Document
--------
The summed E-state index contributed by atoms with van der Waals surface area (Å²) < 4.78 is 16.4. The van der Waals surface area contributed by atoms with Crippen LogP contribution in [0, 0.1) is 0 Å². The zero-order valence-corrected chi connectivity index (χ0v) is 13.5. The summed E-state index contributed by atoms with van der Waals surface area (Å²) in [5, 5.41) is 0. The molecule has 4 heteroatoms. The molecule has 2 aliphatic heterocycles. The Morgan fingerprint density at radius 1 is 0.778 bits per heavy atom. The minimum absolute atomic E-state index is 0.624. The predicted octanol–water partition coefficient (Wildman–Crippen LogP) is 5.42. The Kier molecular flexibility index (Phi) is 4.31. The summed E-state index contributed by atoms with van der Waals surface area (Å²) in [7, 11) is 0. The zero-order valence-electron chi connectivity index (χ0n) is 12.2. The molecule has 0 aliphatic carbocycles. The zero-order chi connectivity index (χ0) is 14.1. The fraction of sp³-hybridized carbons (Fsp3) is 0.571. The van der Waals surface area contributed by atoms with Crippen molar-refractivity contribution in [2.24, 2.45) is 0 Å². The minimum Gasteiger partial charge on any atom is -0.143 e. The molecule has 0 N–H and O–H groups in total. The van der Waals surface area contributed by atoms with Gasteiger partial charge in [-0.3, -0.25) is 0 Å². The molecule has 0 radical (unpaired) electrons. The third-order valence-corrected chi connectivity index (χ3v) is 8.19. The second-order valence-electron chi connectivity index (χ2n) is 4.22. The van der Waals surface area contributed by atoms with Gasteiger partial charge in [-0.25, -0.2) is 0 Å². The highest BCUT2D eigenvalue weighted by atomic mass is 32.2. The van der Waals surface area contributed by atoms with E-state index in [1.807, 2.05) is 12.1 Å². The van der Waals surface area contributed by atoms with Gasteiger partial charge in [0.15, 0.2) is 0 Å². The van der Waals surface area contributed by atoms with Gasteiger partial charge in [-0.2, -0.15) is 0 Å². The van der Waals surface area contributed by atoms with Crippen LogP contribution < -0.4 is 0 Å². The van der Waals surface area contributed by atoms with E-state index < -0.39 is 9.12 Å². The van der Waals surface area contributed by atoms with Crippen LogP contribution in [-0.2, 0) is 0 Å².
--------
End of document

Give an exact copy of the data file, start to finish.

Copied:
The summed E-state index contributed by atoms with van der Waals surface area (Å²) < 4.78 is 16.4. The van der Waals surface area contributed by atoms with Crippen LogP contribution in [0, 0.1) is 0 Å². The zero-order valence-corrected chi connectivity index (χ0v) is 13.5. The summed E-state index contributed by atoms with van der Waals surface area (Å²) in [5, 5.41) is 0. The molecule has 4 heteroatoms. The molecule has 2 aliphatic heterocycles. The Morgan fingerprint density at radius 1 is 0.778 bits per heavy atom. The minimum absolute atomic E-state index is 0.624. The predicted octanol–water partition coefficient (Wildman–Crippen LogP) is 5.42. The Kier molecular flexibility index (Phi) is 4.31. The summed E-state index contributed by atoms with van der Waals surface area (Å²) in [7, 11) is 0. The zero-order valence-electron chi connectivity index (χ0n) is 12.2. The molecule has 0 aliphatic carbocycles. The zero-order chi connectivity index (χ0) is 14.1. The fraction of sp³-hybridized carbons (Fsp3) is 0.571. The van der Waals surface area contributed by atoms with Crippen molar-refractivity contribution in [2.24, 2.45) is 0 Å². The minimum Gasteiger partial charge on any atom is -0.143 e. The molecule has 0 N–H and O–H groups in total. The van der Waals surface area contributed by atoms with Gasteiger partial charge in [-0.3, -0.25) is 0 Å². The molecule has 0 radical (unpaired) electrons. The third-order valence-corrected chi connectivity index (χ3v) is 8.19. The second-order valence-electron chi connectivity index (χ2n) is 4.22. The van der Waals surface area contributed by atoms with Gasteiger partial charge in [-0.25, -0.2) is 0 Å². The highest BCUT2D eigenvalue weighted by atomic mass is 32.2. The van der Waals surface area contributed by atoms with E-state index in [1.807, 2.05) is 12.1 Å². The van der Waals surface area contributed by atoms with Gasteiger partial charge in [0.15, 0.2) is 0 Å². The van der Waals surface area contributed by atoms with Gasteiger partial charge in [-0.2, -0.15) is 0 Å². The van der Waals surface area contributed by atoms with Crippen LogP contribution < -0.4 is 0 Å². The van der Waals surface area contributed by atoms with E-state index < -0.39 is 9.12 Å². The van der Waals surface area contributed by atoms with Crippen LogP contribution in [-0.2, 0) is 0 Å².